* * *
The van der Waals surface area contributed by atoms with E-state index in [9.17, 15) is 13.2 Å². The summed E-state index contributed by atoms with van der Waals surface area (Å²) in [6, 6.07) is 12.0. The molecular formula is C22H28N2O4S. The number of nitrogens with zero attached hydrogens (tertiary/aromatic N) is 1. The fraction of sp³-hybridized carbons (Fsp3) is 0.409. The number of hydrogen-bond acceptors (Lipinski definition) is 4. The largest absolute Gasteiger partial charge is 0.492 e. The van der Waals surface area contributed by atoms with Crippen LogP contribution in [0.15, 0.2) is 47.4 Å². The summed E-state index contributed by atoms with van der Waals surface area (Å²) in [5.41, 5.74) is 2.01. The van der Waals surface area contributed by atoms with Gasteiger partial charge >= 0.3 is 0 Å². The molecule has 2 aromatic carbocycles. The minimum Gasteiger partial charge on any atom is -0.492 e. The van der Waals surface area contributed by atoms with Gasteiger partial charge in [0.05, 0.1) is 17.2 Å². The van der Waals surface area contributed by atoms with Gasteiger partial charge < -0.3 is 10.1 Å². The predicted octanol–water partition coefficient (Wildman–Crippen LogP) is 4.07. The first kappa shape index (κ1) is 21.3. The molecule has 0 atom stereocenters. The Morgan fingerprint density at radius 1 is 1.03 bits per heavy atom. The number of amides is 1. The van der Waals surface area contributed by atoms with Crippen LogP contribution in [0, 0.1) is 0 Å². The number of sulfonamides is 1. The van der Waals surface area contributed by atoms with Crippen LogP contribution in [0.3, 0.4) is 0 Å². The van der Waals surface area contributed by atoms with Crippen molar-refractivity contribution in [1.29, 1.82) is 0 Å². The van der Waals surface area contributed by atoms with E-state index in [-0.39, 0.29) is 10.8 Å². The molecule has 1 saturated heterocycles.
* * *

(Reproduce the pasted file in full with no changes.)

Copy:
The van der Waals surface area contributed by atoms with E-state index in [9.17, 15) is 13.2 Å². The summed E-state index contributed by atoms with van der Waals surface area (Å²) in [6, 6.07) is 12.0. The molecular formula is C22H28N2O4S. The number of nitrogens with zero attached hydrogens (tertiary/aromatic N) is 1. The fraction of sp³-hybridized carbons (Fsp3) is 0.409. The number of hydrogen-bond acceptors (Lipinski definition) is 4. The largest absolute Gasteiger partial charge is 0.492 e. The van der Waals surface area contributed by atoms with Crippen LogP contribution in [0.15, 0.2) is 47.4 Å². The summed E-state index contributed by atoms with van der Waals surface area (Å²) in [5.41, 5.74) is 2.01. The van der Waals surface area contributed by atoms with Gasteiger partial charge >= 0.3 is 0 Å². The molecule has 2 aromatic carbocycles. The minimum Gasteiger partial charge on any atom is -0.492 e. The van der Waals surface area contributed by atoms with Gasteiger partial charge in [0.05, 0.1) is 17.2 Å². The van der Waals surface area contributed by atoms with Gasteiger partial charge < -0.3 is 10.1 Å². The predicted octanol–water partition coefficient (Wildman–Crippen LogP) is 4.07. The first kappa shape index (κ1) is 21.3. The molecule has 0 atom stereocenters. The Morgan fingerprint density at radius 1 is 1.03 bits per heavy atom. The number of amides is 1. The van der Waals surface area contributed by atoms with Crippen LogP contribution in [0, 0.1) is 0 Å². The number of sulfonamides is 1. The van der Waals surface area contributed by atoms with Crippen LogP contribution in [0.3, 0.4) is 0 Å². The van der Waals surface area contributed by atoms with Crippen molar-refractivity contribution in [1.29, 1.82) is 0 Å². The van der Waals surface area contributed by atoms with E-state index in [-0.39, 0.29) is 10.8 Å². The molecule has 1 saturated heterocycles.